Photos: Risking death by poverty, lobster divers make perilous dives in Honduras

In Honduras more than 60% of the population lives in poverty and Mosquitia is one of its most impoverished areas. Here, diving for lobster permeates everyday life. A diver makes $3 per pound of lobster and 28 cents for each sea cucumber. Many divers of Mosquitia dive deep, surface quickly and then go back for more, racing to collect as much lobster as possible risking their life and suffering from decompression sickness caused when nitrogen bubbles form in their bodies.

UPDATED ON DEC 27, 2018 12:53 PM IST 10 Photos
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A diver holds onto his catch of lobsters during a fishing journey in the Miskito coast near Cay Savannah, Honduras. Thousands of men across the Mosquitia region of Honduras and Nicaragua depend on lobsters to eke out a living. And hundreds have been stricken with the bends — decompression sickness caused when nitrogen bubbles form in divers’ bodies. Some are paralysed. Some are killed. (Rodrigo Abd / AP)

A diver holds onto his catch of lobsters during a fishing journey in the Miskito coast near Cay Savannah, Honduras. Thousands of men across the Mosquitia region of Honduras and Nicaragua depend on lobsters to eke out a living. And hundreds have been stricken with the bends — decompression sickness caused when nitrogen bubbles form in divers’ bodies. Some are paralysed. Some are killed. (Rodrigo Abd / AP)

UPDATED ON DEC 27, 2018 12:53 PM IST
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Saul Ronaldo Atiliano was diving for lobster in the clear waters off Honduras’ coast when he felt a pressure, a pain in his body. And he knew he’d gotten the sickness that has killed or disabled so many of his Miskito comrades. “The pressure attacked me deep in the water,” said Atiliano, a 45-year-old who for 25 years has dived for lobsters, most of which wind up exported to the United States. (Rodrigo Abd / AP)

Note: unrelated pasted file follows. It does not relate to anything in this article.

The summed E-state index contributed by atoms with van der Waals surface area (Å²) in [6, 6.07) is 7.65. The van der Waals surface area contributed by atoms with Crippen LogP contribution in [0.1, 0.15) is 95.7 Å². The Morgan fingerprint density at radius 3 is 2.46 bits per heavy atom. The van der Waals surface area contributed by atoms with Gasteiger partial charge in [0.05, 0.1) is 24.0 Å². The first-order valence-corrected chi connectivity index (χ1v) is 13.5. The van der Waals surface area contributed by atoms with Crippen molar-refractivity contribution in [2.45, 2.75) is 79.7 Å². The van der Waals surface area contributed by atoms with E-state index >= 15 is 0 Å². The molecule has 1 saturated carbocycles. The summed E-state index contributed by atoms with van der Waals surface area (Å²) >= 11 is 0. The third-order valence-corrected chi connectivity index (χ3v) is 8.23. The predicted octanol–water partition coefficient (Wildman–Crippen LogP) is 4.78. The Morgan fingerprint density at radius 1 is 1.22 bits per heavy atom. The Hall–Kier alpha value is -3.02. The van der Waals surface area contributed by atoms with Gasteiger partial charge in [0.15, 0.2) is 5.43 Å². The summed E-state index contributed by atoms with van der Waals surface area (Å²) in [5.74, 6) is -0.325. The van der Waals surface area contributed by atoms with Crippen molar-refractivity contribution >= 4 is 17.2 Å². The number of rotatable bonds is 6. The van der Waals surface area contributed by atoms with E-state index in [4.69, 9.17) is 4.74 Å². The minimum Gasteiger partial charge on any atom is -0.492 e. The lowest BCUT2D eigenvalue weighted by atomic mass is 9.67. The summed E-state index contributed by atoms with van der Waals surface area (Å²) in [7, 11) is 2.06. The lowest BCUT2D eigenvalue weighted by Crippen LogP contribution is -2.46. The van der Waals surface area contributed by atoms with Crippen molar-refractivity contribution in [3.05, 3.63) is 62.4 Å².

Saul Ronaldo Atiliano was diving for lobster in the clear waters off Honduras’ coast when he felt a pressure, a pain in his body. And he knew he’d gotten the sickness that has killed or disabled so many of his Miskito comrades. “The pressure attacked me deep in the water,” said Atiliano, a 45-year-old who for 25 years has dived for lobsters, most of which wind up exported to the United States. (Rodrigo Abd / AP)

UPDATED ON DEC 27, 2018 12:53 PM IST
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Lobster diver Misael Banegas Diaz, 49, paralysed by decompression sickness is lifted by physical therapist Cedrak Waldan Mendoza into a hyperbaric chamber at the hospital in Puerto Lempira, Honduras. With more than 60% of its 9 million people living in poverty, Honduras is one of the poorest countries in Latin America, and the Mosquitia one of the most impoverished areas. (Rodrigo Abd / AP)

Lobster diver Misael Banegas Diaz, 49, paralysed by decompression sickness is lifted by physical therapist Cedrak Waldan Mendoza into a hyperbaric chamber at the hospital in Puerto Lempira, Honduras. With more than 60% of its 9 million people living in poverty, Honduras is one of the poorest countries in Latin America, and the Mosquitia one of the most impoverished areas. (Rodrigo Abd / AP)